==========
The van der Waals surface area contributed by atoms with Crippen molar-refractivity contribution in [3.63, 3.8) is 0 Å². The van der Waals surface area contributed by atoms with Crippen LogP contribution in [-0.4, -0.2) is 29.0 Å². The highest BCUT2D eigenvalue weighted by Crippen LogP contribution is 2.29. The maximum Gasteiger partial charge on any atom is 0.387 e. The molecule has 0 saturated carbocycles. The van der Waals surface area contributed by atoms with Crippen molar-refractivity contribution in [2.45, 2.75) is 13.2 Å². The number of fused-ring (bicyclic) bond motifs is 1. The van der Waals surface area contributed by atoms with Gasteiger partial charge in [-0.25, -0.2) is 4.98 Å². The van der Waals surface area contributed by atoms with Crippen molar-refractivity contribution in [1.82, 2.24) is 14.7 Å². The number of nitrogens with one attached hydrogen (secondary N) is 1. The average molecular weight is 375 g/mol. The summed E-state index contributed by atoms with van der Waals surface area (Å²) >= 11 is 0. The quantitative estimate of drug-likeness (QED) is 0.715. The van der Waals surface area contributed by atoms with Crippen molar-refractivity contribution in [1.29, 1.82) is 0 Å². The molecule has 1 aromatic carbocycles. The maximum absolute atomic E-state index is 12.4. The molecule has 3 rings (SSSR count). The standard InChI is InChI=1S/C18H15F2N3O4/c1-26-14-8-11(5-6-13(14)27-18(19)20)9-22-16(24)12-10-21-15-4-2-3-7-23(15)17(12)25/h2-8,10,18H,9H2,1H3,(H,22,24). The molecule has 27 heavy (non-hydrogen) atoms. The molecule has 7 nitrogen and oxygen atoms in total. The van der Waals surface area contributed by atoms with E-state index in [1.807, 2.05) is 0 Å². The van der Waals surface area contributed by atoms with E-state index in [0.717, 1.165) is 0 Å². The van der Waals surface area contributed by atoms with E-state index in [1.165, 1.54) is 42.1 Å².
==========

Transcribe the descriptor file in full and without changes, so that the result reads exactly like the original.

The van der Waals surface area contributed by atoms with Crippen molar-refractivity contribution in [3.63, 3.8) is 0 Å². The van der Waals surface area contributed by atoms with Crippen LogP contribution in [-0.4, -0.2) is 29.0 Å². The highest BCUT2D eigenvalue weighted by Crippen LogP contribution is 2.29. The maximum Gasteiger partial charge on any atom is 0.387 e. The molecule has 0 saturated carbocycles. The van der Waals surface area contributed by atoms with Crippen molar-refractivity contribution in [2.45, 2.75) is 13.2 Å². The number of fused-ring (bicyclic) bond motifs is 1. The van der Waals surface area contributed by atoms with Gasteiger partial charge in [-0.25, -0.2) is 4.98 Å². The van der Waals surface area contributed by atoms with Crippen molar-refractivity contribution in [1.82, 2.24) is 14.7 Å². The number of nitrogens with one attached hydrogen (secondary N) is 1. The average molecular weight is 375 g/mol. The summed E-state index contributed by atoms with van der Waals surface area (Å²) >= 11 is 0. The quantitative estimate of drug-likeness (QED) is 0.715. The van der Waals surface area contributed by atoms with Crippen molar-refractivity contribution in [1.29, 1.82) is 0 Å². The molecule has 1 aromatic carbocycles. The maximum absolute atomic E-state index is 12.4. The molecule has 3 rings (SSSR count). The standard InChI is InChI=1S/C18H15F2N3O4/c1-26-14-8-11(5-6-13(14)27-18(19)20)9-22-16(24)12-10-21-15-4-2-3-7-23(15)17(12)25/h2-8,10,18H,9H2,1H3,(H,22,24). The molecule has 27 heavy (non-hydrogen) atoms. The molecule has 7 nitrogen and oxygen atoms in total. The van der Waals surface area contributed by atoms with E-state index in [1.807, 2.05) is 0 Å². The van der Waals surface area contributed by atoms with E-state index in [0.717, 1.165) is 0 Å². The van der Waals surface area contributed by atoms with E-state index in [1.165, 1.54) is 42.1 Å².